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Ana Walshe's mother in Serbia seeks official info about her missing daughter after Brian Walshe charged with murder

Husband of missing woman charged with murder
Husband of missing Massachusetts woman charged with murder 02:25

The Serbian mother of a Massachusetts woman who has been missing since New Year's Day and whose husband is charged with murder, will ask the United States for official information about her daughter's disappearance, Serbia's Foreign Ministry said Saturday.

Milanka Ljubicic, the mother of Ana Walshe, signed a formal request to receive documentation about the case as next of kin, the ministry said in a statement. The request has been sent to Serbia's Consulate in New York and will be submitted to relevant U.S. authorities, the ministry added.

Brian Walshe, 47, has been charged with murder in the case of Ana Walshe, 39, whose body hasn't been found. The couple, who have three young children who are now in state custody, lived in the affluent coastal community of Cohasset, about 15 miles southeast of Boston.

Ana and Brian Walshe. Photos from Cohasset Police and Greg Derr/The Patriot Ledger via AP, Pool

Ana Walshe was reportedly last seen leaving their home in the early morning hours of Jan. 1, purportedly to take a ride-hailing vehicle to Logan International Airport for a flight to Washington, authorities said. But police have found no indication that she either took a vehicle or boarded any flight out of Logan.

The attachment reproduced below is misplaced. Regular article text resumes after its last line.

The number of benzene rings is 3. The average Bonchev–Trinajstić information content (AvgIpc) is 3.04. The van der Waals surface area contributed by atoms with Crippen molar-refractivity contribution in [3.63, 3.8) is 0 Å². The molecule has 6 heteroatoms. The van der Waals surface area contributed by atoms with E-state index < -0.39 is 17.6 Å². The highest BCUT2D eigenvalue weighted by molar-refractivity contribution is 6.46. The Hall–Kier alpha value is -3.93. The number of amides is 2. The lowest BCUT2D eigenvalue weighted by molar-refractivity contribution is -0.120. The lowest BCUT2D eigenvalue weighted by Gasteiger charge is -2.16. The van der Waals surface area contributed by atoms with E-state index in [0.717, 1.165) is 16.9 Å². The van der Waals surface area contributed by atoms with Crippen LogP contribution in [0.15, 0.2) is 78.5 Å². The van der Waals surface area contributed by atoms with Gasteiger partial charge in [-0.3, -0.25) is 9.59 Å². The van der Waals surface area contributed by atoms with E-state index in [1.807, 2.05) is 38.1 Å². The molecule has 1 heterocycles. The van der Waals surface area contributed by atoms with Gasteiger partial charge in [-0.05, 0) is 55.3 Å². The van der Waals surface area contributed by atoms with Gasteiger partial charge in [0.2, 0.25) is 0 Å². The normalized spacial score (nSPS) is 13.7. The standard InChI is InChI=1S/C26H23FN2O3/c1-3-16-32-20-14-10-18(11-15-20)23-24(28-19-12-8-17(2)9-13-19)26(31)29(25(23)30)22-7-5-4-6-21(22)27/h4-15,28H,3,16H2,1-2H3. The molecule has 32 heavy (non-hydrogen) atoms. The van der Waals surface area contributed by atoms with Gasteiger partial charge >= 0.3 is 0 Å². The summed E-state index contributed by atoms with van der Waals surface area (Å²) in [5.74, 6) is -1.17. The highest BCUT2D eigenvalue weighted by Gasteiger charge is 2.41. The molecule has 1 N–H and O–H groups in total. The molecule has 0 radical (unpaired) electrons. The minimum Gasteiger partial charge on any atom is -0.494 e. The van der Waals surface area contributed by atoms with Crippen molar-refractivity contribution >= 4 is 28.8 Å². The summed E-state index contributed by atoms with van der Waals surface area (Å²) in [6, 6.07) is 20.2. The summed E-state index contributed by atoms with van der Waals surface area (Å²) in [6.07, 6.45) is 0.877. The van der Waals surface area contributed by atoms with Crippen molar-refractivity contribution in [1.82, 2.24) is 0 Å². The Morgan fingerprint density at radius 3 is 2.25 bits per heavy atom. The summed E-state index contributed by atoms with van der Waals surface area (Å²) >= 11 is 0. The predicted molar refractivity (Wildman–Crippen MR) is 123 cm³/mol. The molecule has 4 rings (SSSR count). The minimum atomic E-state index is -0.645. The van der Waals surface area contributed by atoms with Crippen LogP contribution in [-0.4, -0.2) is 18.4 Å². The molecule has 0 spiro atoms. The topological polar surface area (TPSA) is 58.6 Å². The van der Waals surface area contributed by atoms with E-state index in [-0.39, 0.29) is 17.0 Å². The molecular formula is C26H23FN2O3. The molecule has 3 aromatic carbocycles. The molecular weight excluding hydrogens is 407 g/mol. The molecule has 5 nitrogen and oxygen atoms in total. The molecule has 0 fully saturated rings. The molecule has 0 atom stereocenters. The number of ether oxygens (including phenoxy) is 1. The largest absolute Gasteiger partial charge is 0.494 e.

She was reported missing Jan. 4 by her employer in Washington, where the couple has a home and to which she often commutes during the week for work at a real estate company, authorities said.

Prosecutors said earlier this week that Brian Walshe had used his son's iPad to to look up ways to dismember and dispose of a body, and that items belonging to the woman with Ana Walshe's DNA were found at a trash processing facility. Officials also found trash bags with blood, a hatchet, a hacksaw, a rug and used cleaning supplies.

One of the searches Walshe conducted early on the morning of New Year's Day was "10 ways to dispose of a dead body if you really need to," prosecutor Lynn Beland said in court.

Other searches Beland said Walshe conducted that morning were "how long before a body starts to smell," "how to stop a body from decomposing," "how long does someone to be missing to inherit," "can you throw away body parts," "dismemberment and the best ways to dispose of a body" and "how to clean blood from wooden floor."

Walshe's disappearance has been followed closely in her native Serbia where her mother still lives. Ms. Ljubicic has told local media she could not believe that her son-in-law would harm her daughter.

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